Updated: Sep 19, 2019
Author: Kelsey Schmitt
In June, I attended the American Water Works Association’s Conference & Exposition in Denver, Colorado. For my first conference and first real taste of what this industry has to offer, I can say I left Denver with so much pride and confidence in the women who are redefining this typically male-dominated space. From all the women I spoke with at the conference, one piece of advice was emphasized throughout their stories. In some form or another, they all articulated the same message: they wanted women in the water industry to hear: “Do not be afraid, you can do this”.
From women pipe tappers and operators, to chemists and engineers, they all spoke about misconceptions around this line of work and how women may struggle to see how they ‘fit in’. A career in the water industry, or any industry for that matter, desperately needs women’s voices to be heard and their skills to be utilized in order for it to operate at maximum potential.
One woman, in particular, comes to mind when I think of the great strides women have made in the world of water. A woman that has faced the pressure that comes with working in a male-dominated field. A woman that has thrived because of it. That woman is Rhonda Harris.
As I sat in the stands at my first ever pipe tapping competition with my camera in hand, snapping picture after picture of these women fiercely taking apart and putting together pieces of equipment I had never seen before, my eye caught Rhonda. She was across the competition floor at the men’s “Hydrant Hysteria” competition, but not as a competitor. As a judge. The only woman judge, in fact.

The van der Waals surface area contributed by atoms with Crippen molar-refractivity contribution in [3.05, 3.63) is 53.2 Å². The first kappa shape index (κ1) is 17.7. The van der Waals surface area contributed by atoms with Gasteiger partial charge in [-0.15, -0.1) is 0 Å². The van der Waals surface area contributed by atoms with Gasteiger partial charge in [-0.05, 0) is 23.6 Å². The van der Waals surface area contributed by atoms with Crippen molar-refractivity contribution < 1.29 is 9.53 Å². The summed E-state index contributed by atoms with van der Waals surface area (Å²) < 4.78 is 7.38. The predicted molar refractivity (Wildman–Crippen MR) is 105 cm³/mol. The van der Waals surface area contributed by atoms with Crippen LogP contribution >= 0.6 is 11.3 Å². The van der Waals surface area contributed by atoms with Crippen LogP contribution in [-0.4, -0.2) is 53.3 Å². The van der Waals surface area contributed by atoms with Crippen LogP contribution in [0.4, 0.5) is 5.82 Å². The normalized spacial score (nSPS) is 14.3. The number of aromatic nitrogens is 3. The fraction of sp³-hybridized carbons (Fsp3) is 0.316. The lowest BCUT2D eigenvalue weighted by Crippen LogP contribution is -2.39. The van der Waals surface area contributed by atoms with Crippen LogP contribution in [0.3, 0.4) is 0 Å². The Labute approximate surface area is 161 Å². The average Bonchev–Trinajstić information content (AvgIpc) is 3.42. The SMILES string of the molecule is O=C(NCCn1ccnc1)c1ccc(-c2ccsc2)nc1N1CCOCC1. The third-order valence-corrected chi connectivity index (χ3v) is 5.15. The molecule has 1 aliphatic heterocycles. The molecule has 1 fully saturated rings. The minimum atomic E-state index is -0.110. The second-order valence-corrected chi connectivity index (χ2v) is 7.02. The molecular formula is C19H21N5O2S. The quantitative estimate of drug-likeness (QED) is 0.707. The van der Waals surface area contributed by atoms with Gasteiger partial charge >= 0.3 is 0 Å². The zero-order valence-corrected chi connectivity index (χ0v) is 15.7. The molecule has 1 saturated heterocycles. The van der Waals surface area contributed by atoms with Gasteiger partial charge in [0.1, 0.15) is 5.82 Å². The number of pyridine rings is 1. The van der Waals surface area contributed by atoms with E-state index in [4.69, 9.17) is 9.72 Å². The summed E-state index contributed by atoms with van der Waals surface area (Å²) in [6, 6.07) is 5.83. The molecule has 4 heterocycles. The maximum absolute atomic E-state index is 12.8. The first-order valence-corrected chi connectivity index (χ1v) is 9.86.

In my interview with Rhonda, she walked me through her role as a judge, her time spent in the AWWA world, as a past President of the Water Environment Federation (WEF),
and the lessons she has learned from being a woman in this male-dominated community. Having 2 pipe tapping championships under her belt and over 40 years of industry experience as a grade 4 water and wastewater operator and engineer, it’s no surprise that she was the only woman judging the men’s “Hydrant Hysteria” competition, and it’s definitely no surprise why we look to her for guidance navigating and succeeding in this challenging, but worthwhile industry.
In her 40 years in the field, Rhonda has served an integral role in the progression of women’s accomplishments in the water industry. In her first year helping the AWWA men’s pipe tapping team compete, they were competed and places quite well in the UK Drilling and Tapping competition region. From there, Rhonda was asked to participate in a women’s pipe tapping team at the UK competition, along with Katie MCCain (a past AWWA President), so she did just that. She went on to win the British Women’s Division as a team member for both Thames Water (2000) and Three Valleys Water (2001).
Rhonda was also instrumental in creating and starting the World Water Cup of Drilling and Tapping, an international competition hosted by AWWA, the KVWN (Netherlands) and the IWO (United Kingdom).
Rhonda proceeded to break down her role as judge and what exactly is happening in these competitions.
“We’re judging assembly of a fire hydrant by two-person team. As judges, we check to make sure they're following procedural protocols, making sure that they don't have any procedural violations, safety violations, and that they assemble the hydrant correctly. We have both men's teams and women's teams here competing and we're pretty excited about that! This is actually our first year to have women’s teams compete!”
It was amazing to see both men and women’s teams competing for a chance to be the ‘best of the best’ at tapping a pipe and assembling a fire hydrant. Even more amazing was the support these teams received from the crowd of fans cheering in the stands. But I had to wonder, why this hasn’t always been a thing? Why is this only the first year AWWA has had women’s teams compete in this pipe tapping competition in Denver?